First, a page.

First thing after Bhatramane is a viewpoint, followed by a forest department checkpoint where we need to pay Rs 200 per head to continue trekking. The stretch further where the trail passes in between the dry greenish brown knee length grassland with the first peak in view is the most difficult one. Though armored with thin full sleeve t shirt, cap, sunglasses and a backpack with tent to protect my back, the continuous steep slope in the afternoon sun squeezed every possible drop of sweat out of me. We were rising higher than most of the hills around us and the panoramic view of the Pushpagiri wildlife sanctuary was the only relief. While I myself lay down under the shade of a tree, I saw Pradeep and Praveen resting for more than 10 mins at a distance behind me. Niranjan who had exchanged Pradeep’s heavy backpack with his lighter one had moved forward with Manoj. Expending valuable energy shouting, I called out for these resting guys to buck up. They insisted that we carry on to the peak and they would camp at Kallu mantapa. They had food and a tent and as it was their first major trek, I respected their decision and actually was happy that they could reach till Kallu mantapa. I still had to meet the frontrunners so continued on with the struggle during which I met a lady trekker. On asking her age, she replied saying that she was 49 and asked me if I would trek at that age. Looking for the best words to answer that question, I realized the massive scope of improvement that lies ahead. After some distance, the same lady said she couldn’t do it. I motivated her by reminding her that if she couldn’t make it then the 50 others inspired by her won’t make it either. Splashing my face with cold water near Kallu Mantapa, I met Manoj and Niranajan only to hear a devastating piece of news. When I told them that Pradeep and Praveen wouldn’t be joining us to the peak, Manoj asked us if we had enough food for the night and next day’s breakfast. We rummaged our bags only to discover that we had only dry fruits, a little junk food and curry. We thought that Pulao and Chapathis were with Pradeep and Praveen. Manoj got hyperactive and actually climbed down few meters to call out to Pradeep and Praveen but in vain. Being a believer, I had faith that we could somehow tackle the food issue and reach back safely. I just hoped that we won’t be featured in the sequel of “6 – 5 = 2” Kannada movie or in Indian edition of Man vs Wild. Rambling about the food, we left to cover the final part of the trek.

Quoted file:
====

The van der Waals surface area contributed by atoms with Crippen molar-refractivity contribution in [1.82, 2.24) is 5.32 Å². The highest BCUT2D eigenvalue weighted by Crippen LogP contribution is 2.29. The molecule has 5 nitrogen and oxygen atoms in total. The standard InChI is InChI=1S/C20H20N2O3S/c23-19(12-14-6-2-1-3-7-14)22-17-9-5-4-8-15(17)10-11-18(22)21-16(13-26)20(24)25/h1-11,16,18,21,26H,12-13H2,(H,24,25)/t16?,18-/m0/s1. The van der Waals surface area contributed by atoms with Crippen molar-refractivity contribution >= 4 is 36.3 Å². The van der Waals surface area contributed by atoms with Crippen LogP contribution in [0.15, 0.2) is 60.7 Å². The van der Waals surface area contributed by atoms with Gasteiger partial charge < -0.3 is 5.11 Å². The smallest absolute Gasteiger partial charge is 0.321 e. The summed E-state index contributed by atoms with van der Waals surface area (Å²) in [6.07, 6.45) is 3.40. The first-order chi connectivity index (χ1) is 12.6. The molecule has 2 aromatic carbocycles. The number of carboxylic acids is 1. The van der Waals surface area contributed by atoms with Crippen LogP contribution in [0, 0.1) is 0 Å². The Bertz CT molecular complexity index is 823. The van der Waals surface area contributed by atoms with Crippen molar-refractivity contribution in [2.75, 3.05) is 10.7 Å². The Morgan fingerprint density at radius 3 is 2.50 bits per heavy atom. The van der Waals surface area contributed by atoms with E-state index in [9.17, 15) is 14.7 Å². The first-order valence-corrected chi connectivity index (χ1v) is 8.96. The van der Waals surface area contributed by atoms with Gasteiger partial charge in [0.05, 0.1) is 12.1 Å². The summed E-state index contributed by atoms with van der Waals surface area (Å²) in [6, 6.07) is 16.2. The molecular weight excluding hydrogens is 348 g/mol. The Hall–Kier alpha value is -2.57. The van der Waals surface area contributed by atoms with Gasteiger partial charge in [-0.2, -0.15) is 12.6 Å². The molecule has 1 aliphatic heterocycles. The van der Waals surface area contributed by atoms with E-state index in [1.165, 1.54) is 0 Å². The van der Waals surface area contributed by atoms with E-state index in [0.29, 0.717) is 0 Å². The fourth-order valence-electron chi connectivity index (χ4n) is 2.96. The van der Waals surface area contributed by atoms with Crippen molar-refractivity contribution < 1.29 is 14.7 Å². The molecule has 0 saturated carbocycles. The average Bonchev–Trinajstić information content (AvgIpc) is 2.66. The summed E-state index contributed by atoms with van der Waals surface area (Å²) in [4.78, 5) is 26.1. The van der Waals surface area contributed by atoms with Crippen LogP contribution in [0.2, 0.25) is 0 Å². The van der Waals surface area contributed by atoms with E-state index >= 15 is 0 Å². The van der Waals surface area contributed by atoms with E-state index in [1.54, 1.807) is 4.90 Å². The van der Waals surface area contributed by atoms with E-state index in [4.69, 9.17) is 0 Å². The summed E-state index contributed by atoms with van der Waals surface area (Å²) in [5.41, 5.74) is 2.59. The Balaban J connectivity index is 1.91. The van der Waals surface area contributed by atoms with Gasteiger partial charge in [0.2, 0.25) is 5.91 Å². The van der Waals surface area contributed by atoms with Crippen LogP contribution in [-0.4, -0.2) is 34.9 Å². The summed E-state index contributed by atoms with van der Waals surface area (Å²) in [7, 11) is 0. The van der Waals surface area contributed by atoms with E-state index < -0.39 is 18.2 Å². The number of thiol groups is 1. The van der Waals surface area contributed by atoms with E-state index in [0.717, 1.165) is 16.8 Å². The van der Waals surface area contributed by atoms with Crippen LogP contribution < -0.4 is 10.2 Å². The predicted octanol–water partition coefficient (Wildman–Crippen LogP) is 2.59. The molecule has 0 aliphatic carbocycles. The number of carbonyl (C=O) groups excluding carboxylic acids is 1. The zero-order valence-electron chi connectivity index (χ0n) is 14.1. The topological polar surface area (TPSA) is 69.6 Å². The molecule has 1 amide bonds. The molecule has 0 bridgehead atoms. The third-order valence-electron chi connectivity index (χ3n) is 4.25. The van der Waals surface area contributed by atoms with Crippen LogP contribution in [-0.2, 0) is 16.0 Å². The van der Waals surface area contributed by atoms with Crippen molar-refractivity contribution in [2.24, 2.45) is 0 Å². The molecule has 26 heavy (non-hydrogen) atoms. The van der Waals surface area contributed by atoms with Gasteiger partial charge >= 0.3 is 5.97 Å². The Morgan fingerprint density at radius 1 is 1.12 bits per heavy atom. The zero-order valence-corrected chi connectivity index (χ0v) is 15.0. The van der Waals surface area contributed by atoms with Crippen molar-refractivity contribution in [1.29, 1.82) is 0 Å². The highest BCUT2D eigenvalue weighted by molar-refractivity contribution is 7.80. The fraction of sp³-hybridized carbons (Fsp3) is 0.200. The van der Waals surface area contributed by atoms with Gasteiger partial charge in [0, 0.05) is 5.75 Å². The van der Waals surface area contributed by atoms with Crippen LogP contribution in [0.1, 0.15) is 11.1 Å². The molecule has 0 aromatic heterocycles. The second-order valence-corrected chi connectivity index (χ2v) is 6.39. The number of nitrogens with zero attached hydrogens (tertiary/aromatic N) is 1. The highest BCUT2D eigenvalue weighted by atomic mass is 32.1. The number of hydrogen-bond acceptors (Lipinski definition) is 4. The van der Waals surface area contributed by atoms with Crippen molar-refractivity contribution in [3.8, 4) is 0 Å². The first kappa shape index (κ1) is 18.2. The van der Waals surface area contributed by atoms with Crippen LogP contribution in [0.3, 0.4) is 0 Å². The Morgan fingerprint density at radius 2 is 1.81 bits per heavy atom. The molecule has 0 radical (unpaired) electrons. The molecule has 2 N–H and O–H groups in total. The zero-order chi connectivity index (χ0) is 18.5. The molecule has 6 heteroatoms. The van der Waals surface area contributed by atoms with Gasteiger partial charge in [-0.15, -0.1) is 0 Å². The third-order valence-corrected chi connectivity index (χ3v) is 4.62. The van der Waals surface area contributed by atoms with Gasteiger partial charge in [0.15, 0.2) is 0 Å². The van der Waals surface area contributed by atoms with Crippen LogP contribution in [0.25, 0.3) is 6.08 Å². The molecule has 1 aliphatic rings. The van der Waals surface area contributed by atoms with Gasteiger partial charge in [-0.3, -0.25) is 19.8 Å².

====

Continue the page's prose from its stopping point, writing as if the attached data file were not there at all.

Stage 3: Race against time – Kallu Mantapa to Kumaraparvatha peak ( 3 kms )
The peak which we were seeing throughout afternoon was not the final point, but it was only the first of 3 peaks which we had to cover. Though, KP was termed as one of the toughest treks in Karnataka, I was complacent about it as I had completed a Himalayan trek. The Western Ghats showed me that nature can express her beauty and fury together anywhere on Earth. As soon as we reached the top, we were motivated and demotivated by another mountain called “Shesha Parvatha”. The peak’s resemblance to the snake’s head gives its name and it is adorned by big boulders on the edge. The climb looked horrendous and Sun was about to call it a day. Motivating each other we set timed targets and climbed the Shesha Parvatha passing a narrow pathway with steep slopes on both the sides. We stopped to have dry fruits which I had fortunately packed and reached the edge to click some pics. This is when we finally saw the destination, Kumara Parvatha standing safely hidden behind the other peaks. It was around 6 PM and we had to cross a forest before it got dark and then climb again to reach the peak. Manoj and I were completely exhausted and I felt that my legs could give away any moment. The powerhouse of every cell of my body (mitochondria) did overtime to get me going. Will power played the most crucial role here. Next stretch in the forest was different and beautiful with thin stem and branches winding all over the place. Facing the diminishing light, we moved through the forest racing against the time. The sky was painted with multi-colored layers of blue, crimson and violet. Niranjan was still fit and heroically carried 2 tents in the final stretch. Just before the peak we were challenged by nature again but this time with a near 80° steep rock climb. I had enjoyed the steep climb during the final leg of Rupin Pass trek, so was glad to cross this too. When we were few meters away, Manoj scared us of a possible slipped disc. Nonetheless, we reached top in one piece and no other feeling could match the elation of achieving the impossible. Yes, it was almost impossible for a rookie trekker like me to complete in a day with a cough, luggage and a tent to carry. We were at an altitude of 1712 meters but we couldn’t feel it as it was dark and the moon wasn’t up yet.
Up above the world so high
In the dark I spotted a “tower” with flag posts. This was followed by a search for a flat place for tents. We were one of the last ones to reach and fortunately I found the place just near the tower. With the tents ready, we got together and searched bags in and out for the food. 4 bars of Snickers in Pradeep’s bag which Niranjan had carried lifted our spirits and ate them along with other fried items. Except the paper plates (obviously due to absence of food), I made use of most of the things I had packed. Enclosed in gloves, cap, sweater and a blanket around me, I was ready to face the cold. Stars had adorned the sky and I enjoyed the starlit scenery. Manoj befriended some local Tuluver (Tulu speaking folks) who provided us rice which they were preparing. Their tenting place and camp fire was enclosed between man-height bushes which provided a natural seclusion on the hill top. It was around 9PM when the red moon joined the party. It soon changed color from red to yellow to white as it ascended. I had the local thick boiled rice with pickle and hoped the food was sufficient to reach till Bhatramane the next day. The people there were so selfless that they even provided water to wash our hands considering the fact that one of them had to descend 200 meters to get it. The guys even provided us the buffet (the leaf plates, as they call them) and washed them. These are the experiences I love while traveling to remote places. Smiles drive everyone’s spirits and selfless help for the survival without any competition. It became very clear to me that love and work are not the only things in life; life is much more than just me. With a filled stomach and a wide smile I went to sleep. I had cut short sleep owing to weird dreams during which I saw bright moon shining from inside the tent.